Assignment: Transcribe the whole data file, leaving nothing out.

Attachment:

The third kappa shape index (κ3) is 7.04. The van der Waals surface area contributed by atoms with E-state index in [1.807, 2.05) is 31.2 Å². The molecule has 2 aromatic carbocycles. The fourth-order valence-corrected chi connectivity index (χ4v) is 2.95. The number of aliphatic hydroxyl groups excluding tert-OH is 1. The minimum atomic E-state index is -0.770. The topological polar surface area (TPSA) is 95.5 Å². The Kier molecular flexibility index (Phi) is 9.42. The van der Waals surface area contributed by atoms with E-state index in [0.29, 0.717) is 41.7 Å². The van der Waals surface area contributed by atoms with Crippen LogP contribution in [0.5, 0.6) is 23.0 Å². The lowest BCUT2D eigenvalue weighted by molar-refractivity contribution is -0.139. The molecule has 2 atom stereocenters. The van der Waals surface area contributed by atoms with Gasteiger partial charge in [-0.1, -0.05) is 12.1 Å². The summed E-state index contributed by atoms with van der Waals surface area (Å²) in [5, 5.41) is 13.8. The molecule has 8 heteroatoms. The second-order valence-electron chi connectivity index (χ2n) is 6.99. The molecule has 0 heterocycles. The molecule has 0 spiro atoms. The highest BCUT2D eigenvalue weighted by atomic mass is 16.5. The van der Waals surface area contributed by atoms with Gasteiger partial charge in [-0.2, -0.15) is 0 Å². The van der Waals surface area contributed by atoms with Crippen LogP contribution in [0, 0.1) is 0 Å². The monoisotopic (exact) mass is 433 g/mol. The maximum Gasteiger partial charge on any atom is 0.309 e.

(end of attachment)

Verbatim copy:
The third kappa shape index (κ3) is 7.04. The van der Waals surface area contributed by atoms with E-state index in [1.807, 2.05) is 31.2 Å². The molecule has 2 aromatic carbocycles. The fourth-order valence-corrected chi connectivity index (χ4v) is 2.95. The number of aliphatic hydroxyl groups excluding tert-OH is 1. The minimum atomic E-state index is -0.770. The topological polar surface area (TPSA) is 95.5 Å². The Kier molecular flexibility index (Phi) is 9.42. The van der Waals surface area contributed by atoms with E-state index in [0.29, 0.717) is 41.7 Å². The van der Waals surface area contributed by atoms with Crippen LogP contribution in [0.5, 0.6) is 23.0 Å². The lowest BCUT2D eigenvalue weighted by molar-refractivity contribution is -0.139. The molecule has 2 atom stereocenters. The van der Waals surface area contributed by atoms with Gasteiger partial charge in [-0.1, -0.05) is 12.1 Å². The summed E-state index contributed by atoms with van der Waals surface area (Å²) in [5, 5.41) is 13.8. The molecule has 8 heteroatoms. The second-order valence-electron chi connectivity index (χ2n) is 6.99. The molecule has 0 heterocycles. The molecule has 0 spiro atoms. The highest BCUT2D eigenvalue weighted by atomic mass is 16.5. The van der Waals surface area contributed by atoms with Gasteiger partial charge in [-0.2, -0.15) is 0 Å². The van der Waals surface area contributed by atoms with Crippen LogP contribution in [0, 0.1) is 0 Å². The monoisotopic (exact) mass is 433 g/mol. The maximum Gasteiger partial charge on any atom is 0.309 e.